Stripes without seams

This year, as well as focusing on some UFOs (like the now completed Bavarian crochet blanket) I am trying out some new techniques with the intention of making several items from start to finish. As someone who does not really enjoy sewing, the idea of knitting in the round and thus avoiding seams is very appealing. That combined with the (new to me) techniques of knitting a garment from the top down has resulted in a most enjoyable project: Poison Oak, knitted with Cambrian Mountains (slate) and Little Grey Sheep (moonlighting) wools. After the knitting was completed, there were just a few ends to work in and then it was done, but in need of blocking, especially around the bottom edge:

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a bit rough around the edges!

So, it has been soaked in Eucalan, gently spun and is now pinned out and drying gently to ensure that it finishes up the right shape, with a nice neat point at the front.

 

This has been a remarkably enjoyable project for me and will certainly not be the last top-down garment that I knit… in fact Breathing Space is already lined up to start, right after I’ve made a bit more progress on the sofa cover (yes, that’s one of the UFOs I’m currently working on).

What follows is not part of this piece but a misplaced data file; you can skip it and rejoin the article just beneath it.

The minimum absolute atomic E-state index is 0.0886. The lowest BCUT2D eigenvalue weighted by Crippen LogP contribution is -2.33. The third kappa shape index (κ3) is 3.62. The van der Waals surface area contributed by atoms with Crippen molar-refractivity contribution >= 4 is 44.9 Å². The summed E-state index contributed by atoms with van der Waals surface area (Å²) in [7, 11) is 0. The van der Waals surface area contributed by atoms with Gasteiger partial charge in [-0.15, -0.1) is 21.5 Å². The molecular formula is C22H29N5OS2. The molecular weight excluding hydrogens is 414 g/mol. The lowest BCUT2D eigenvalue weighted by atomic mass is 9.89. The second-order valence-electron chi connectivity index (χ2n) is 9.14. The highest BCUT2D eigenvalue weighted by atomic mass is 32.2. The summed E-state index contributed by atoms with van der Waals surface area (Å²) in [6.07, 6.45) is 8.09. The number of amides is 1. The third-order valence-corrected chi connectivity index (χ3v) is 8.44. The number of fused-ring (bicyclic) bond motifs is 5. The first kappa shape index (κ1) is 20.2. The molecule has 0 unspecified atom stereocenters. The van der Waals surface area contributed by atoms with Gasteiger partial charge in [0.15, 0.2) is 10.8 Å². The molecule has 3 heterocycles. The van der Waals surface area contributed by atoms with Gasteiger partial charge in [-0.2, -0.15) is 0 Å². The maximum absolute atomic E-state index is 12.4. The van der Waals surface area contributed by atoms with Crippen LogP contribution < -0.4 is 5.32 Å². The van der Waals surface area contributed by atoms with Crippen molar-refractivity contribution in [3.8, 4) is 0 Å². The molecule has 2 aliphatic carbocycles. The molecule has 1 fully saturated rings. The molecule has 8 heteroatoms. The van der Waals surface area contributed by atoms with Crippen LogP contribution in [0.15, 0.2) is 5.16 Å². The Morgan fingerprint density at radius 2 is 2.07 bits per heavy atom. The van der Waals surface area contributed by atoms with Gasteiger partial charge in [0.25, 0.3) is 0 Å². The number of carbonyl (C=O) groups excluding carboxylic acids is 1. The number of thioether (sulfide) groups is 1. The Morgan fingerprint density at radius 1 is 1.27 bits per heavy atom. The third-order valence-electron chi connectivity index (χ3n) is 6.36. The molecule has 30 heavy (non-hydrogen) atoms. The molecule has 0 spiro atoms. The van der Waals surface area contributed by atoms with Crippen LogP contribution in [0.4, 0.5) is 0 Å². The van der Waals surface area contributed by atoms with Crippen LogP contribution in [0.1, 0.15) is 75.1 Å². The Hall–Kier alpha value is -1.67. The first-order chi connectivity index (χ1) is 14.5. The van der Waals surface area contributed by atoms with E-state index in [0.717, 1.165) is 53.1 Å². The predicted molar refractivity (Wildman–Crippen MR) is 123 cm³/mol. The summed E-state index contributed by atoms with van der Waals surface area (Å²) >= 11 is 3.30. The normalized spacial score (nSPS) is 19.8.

Upside down

Human beings are creatures of habit. We can get set in our ways, always following the same pattern and not considering other possibilities. And this, I realised, was how I had been with my knitting. For the past 40 years I’ve started at the bottom and worked up… because that’s how you knit… isn’t it? And then Jude at Red Apple Yarn introduced me to the idea of starting at the top and working down. She was knitting a pattern called Breathing Space and it looked lovely; I’ve bought a copy of it to make myself with some Eden Cottage Yarns ‘Milburn’:

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my next new project

But first I decided to have a go at Poison Oak (not the most promising name, I have to say) with a combination of Cambrian Wool (in Slate) and Little Grey Sheep Stein Fine wool (in Moonlighting). I love the fact that you start at the top and that it’s knitted in the round, so there will be very little finishing required. I’ve just started work on the first sleeve. The wool is gorgeous and the fit is great… what’s not to love?

In addition, both these patterns are for asymmetric sweaters, which I think are great for those of us who have real body shapes. Again, this is an approach I’ve never considered before. It’s good to climb out of my knitting rut.

So have you tried any new ways of doing anything recently?

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